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Lacking This Vitamin Can Lead to Dementia, Says New Study

Your brain needs healthy habits too.
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You know the healthy habits you need to adopt to protect your heart, but were you aware certain lifestyle changes can keep your brain healthy, reducing your risk of age-related disorders like dementia? They include diet, exercise, and according to a new study, making sure you're getting enough of this vitamin on a daily basis. Read on to find out more—and to ensure your health and the health of others, don't miss these Sure Signs You've Already Had COVID.


What The Study Found

vitamin d in the sun

According to a new study published in the Journal of Clinical Nutrition, having a low vitamin D level is associated with smaller brain volume and an increased risk of dementia and stroke, and almost 20 percent of dementia cases could be prevented by keeping vitamin D level in a healthy range.


How the Study Was Conducted

Doctor examines MRI scan of head, neck and brain of patient

Researchers from the University of Australia analyzed health data from more than 290,000 people in the UK Biobank, comparing vitamin D levels with brain imaging that measured the size of gray matter, white matter, and the hippocampus, the part of the brain responsible for executive functions like memory.

The scientists found that participants who had a genetically higher level of vitamin D had a decreased dementia risk, with the odds of dementia decreasing with higher concentrations of the vitamin, up to 50 nmol/L, after which the benefits were less marked.


Vitamin D's Benefits Widely Recognized

happy woman stretching arms in sunshine

Scientists have long known about vitamin D's importance to overall health, including the immune system and bones. But less research has been done on the vitamin's effect on the brain.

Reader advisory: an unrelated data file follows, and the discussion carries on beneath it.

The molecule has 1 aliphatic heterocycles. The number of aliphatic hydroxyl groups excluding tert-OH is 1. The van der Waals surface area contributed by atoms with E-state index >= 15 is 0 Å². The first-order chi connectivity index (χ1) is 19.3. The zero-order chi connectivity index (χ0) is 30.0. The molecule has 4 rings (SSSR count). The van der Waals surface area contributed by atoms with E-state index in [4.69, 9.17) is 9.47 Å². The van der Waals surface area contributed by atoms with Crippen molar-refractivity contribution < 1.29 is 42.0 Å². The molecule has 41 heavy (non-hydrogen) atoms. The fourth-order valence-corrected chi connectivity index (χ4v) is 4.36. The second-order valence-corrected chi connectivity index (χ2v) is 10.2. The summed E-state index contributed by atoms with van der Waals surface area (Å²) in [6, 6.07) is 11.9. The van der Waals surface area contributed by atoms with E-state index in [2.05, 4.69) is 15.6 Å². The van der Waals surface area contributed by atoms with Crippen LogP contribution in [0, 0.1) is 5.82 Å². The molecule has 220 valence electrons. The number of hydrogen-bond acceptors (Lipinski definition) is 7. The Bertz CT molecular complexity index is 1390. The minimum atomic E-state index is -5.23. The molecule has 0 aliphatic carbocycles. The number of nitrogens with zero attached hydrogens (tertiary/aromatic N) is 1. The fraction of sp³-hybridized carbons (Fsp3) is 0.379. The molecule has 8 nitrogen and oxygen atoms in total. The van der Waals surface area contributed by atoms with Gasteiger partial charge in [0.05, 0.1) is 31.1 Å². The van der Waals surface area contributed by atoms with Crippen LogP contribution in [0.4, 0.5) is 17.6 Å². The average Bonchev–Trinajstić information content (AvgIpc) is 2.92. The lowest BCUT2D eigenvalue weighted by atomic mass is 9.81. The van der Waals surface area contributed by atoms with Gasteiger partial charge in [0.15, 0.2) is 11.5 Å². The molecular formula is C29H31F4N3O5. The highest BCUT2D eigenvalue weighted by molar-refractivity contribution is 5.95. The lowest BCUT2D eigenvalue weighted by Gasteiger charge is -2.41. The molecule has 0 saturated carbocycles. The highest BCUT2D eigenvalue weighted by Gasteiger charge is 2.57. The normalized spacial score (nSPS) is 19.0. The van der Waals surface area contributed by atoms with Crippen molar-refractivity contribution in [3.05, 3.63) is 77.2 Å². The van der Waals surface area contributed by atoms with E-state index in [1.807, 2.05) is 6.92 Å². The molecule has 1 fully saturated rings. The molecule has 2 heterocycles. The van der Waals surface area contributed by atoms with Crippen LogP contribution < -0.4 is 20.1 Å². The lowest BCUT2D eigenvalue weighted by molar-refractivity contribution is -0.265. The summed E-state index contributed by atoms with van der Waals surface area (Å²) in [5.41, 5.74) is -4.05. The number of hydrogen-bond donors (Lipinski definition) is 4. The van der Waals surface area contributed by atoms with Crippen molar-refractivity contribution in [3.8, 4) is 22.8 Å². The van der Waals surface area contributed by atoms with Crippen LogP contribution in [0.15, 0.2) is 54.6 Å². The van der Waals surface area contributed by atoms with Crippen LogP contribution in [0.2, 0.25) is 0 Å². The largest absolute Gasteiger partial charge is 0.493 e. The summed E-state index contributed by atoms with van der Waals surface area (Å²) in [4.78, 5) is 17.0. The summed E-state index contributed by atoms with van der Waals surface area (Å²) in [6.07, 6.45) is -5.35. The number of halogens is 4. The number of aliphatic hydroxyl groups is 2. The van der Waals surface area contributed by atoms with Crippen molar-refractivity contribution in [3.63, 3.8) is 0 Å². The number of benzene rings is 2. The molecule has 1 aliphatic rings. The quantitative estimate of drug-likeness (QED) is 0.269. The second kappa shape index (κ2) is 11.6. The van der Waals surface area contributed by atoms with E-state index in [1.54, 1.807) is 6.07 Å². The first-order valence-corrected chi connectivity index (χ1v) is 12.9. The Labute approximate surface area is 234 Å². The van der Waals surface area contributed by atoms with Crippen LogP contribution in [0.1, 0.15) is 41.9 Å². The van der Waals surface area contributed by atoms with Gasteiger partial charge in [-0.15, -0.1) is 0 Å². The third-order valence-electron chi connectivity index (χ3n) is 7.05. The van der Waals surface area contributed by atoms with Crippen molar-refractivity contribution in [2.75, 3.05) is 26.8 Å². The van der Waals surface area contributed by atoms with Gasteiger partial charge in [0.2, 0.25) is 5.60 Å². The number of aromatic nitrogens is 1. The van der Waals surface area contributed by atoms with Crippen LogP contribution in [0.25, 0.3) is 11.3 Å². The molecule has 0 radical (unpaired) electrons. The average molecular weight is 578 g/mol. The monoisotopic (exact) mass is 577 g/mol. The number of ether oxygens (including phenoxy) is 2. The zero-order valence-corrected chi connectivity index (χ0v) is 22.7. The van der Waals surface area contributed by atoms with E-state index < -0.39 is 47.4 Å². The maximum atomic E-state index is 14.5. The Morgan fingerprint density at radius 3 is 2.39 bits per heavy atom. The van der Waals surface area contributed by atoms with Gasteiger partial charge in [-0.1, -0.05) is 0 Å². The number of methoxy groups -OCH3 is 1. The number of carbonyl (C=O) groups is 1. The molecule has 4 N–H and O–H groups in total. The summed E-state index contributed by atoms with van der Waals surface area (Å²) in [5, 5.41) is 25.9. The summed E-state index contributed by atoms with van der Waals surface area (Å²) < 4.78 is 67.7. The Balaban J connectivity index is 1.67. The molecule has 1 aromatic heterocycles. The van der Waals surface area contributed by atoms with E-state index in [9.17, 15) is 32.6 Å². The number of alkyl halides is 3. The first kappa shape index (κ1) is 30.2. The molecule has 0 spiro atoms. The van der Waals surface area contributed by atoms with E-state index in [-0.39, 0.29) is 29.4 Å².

"Vitamin D is a hormone precursor that is increasingly recognized for widespread effects, including on brain health, but until now it has been very difficult to examine what would happen if we were able to prevent vitamin D deficiency," said Elina Hyppönen, the study's lead author. "Our study is the first to examine the effect of very low levels of vitamin D on the risks of dementia and stroke, using robust genetic analyses among a large population."

She added: "In some contexts, where vitamin D deficiency is relatively common, our findings have important implications for dementia risks. Indeed, in this UK population, we observed that up to 17 percent of dementia cases might have been avoided by boosting vitamin D levels to be within a normal range."


Low Levels of Vitamin D Common


Both low levels of vitamin D and dementia are not uncommon in the U.S. It's estimated that 40% of Americans have insufficient levels of the vitamin. And about 5.8 million Americans suffer from Alzheimer's disease and dementia-related conditions, a number that's expected to increase as the population ages. 

"Dementia is a progressive and debilitating disease that can devastate individuals and families alike," said Hyppönen. "If we're able to change this reality through ensuring that none of us is severely vitamin D deficient, it would also have further benefits and we could change the health and well-being for thousands."

"Most of us are likely to be OK, but for anyone who for whatever reason may not receive enough vitamin D from the sun, modifications to diet may not be enough, and supplementation may well be needed."


What to Do About Your Vitamin D Level

Scientist examining a test-tube in a laboratory

It's a good idea to get your vitamin D level checked by your doctor annually. If your levels are low, they might recommend a supplement. According to the National Institutes of Health, adults are advised to get at least 600 IU of vitamin D each day, between food and supplements (although that number is somewhat controversial, and some doctors believe it should be higher). The NIH notes that the safe upper limit of vitamin D for adults is 4,000 IU a day.

And to protect your life and the lives of others, don't visit any of these 35 Places You're Most Likely to Catch COVID.

Michael Martin
Michael Martin is a New York City-based writer and editor. Read more about Michael